Spies and counterspies museum, Washington
Visitors to the new International Spy Museum in Washington, DC, see an introductory movie and are encouraged to choose one of a dozen or more “spy identities”. Additional identity information may be gathered during the self-paced tour and a computerised interrogation towards the end evaluates how successful they might be as spies. Or maybe they are more likely to be shot. The whole thoroughly entertaining and highly educational experience is a credit to the designers.
Modern terrorist operations are inextricably intertwined with intelligence and counter-intelligence interactions. A recent visit to the museum coincided with press comment about the death of A.M. (Abe) Rosenthal, the legendary New York Times editor, in early May 2006. It also coincided with the replacement of Porter Goss, the director of the Central Intelligence Agency (CIA) and other senior American intelligence and counter-intelligence leaders in the wake of a number of related fiascos.
Spying, as the museum points out, is a craft based on lying and deception. It is made easier if those guarding secrets are less than loyal and capable. Goss, a G.W. Bush political appointee, distinguished himself by replacing senior professional intelligence specialists with cronies and party hacks. He pursued a number of inept policies, including using the CIA in largely vain attempts to track dozens of government-sourced press leaks. He has been accused of directing vast agency effort more towards the suppression of the airing of administration dirty laundry, than of protecting the country.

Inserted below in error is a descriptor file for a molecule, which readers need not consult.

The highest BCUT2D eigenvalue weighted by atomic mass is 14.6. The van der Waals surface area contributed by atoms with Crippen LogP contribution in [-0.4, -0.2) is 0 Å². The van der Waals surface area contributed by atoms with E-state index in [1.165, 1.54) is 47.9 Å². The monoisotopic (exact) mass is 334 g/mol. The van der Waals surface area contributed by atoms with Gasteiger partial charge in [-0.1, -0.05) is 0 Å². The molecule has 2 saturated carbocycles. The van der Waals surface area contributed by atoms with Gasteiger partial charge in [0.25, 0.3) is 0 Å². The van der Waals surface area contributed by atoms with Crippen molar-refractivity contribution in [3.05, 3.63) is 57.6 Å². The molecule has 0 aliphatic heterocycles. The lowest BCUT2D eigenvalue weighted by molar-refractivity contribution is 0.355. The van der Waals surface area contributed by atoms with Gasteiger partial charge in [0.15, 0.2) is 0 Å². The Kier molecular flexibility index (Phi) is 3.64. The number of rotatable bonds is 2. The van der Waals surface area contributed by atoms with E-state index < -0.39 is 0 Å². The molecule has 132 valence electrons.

Who is the traitor?
The museum vividly demonstrates how spies and “traitor-whistleblowers” have flourished since Biblical times. It shows clearly that there is a very big spy iceberg under the tip that is known to the public. It also shows that there are very few important “state secrets” not known to the “other side” and there are very few important bureaucracies not infiltrated by “spies” of some sort. Red herrings and whistleblowers are everywhere, it seems, and none more so than in a country that has an educated, aggressive and free press, the sine qua non of any democracy.
Who is the spy and who is the traitor? Pulitzer Prize winner and never politically correct Rosenthal won international acclaim for eloquently reporting the horror of German extermination camps after WWII. Remember the Nazi guards who later claimed to be merely “doing their duty”?
Later, Rosenthal was denounced as “treasonous” by the Nixon administration in 1971, when he had the intestinal fortitude to publish the Pentagon Papers, the secret US Government history of the Vietnam War.
Frank Rich in a 14 May 2006 Times Op-Ed piece also asks who is the real enemy? Is it the whistleblower and publisher or the government official who tries to cover up top level mistakes and corruption with lies and deception?
Rich went on to say, recalling the Vietnam era, “Today we know who the real traitors were: the officials who squandered American blood and treasure on an ill-considered war and then tried to cover up their lies and mistakes.” Despite earnest-looking endeavours to control terrorism, he warns how this situation might endure today. For instance, he warns that the “warrantless spying on Americans by the National Security Agency (NSA)” and the CIA might have serious counterproductive consequences.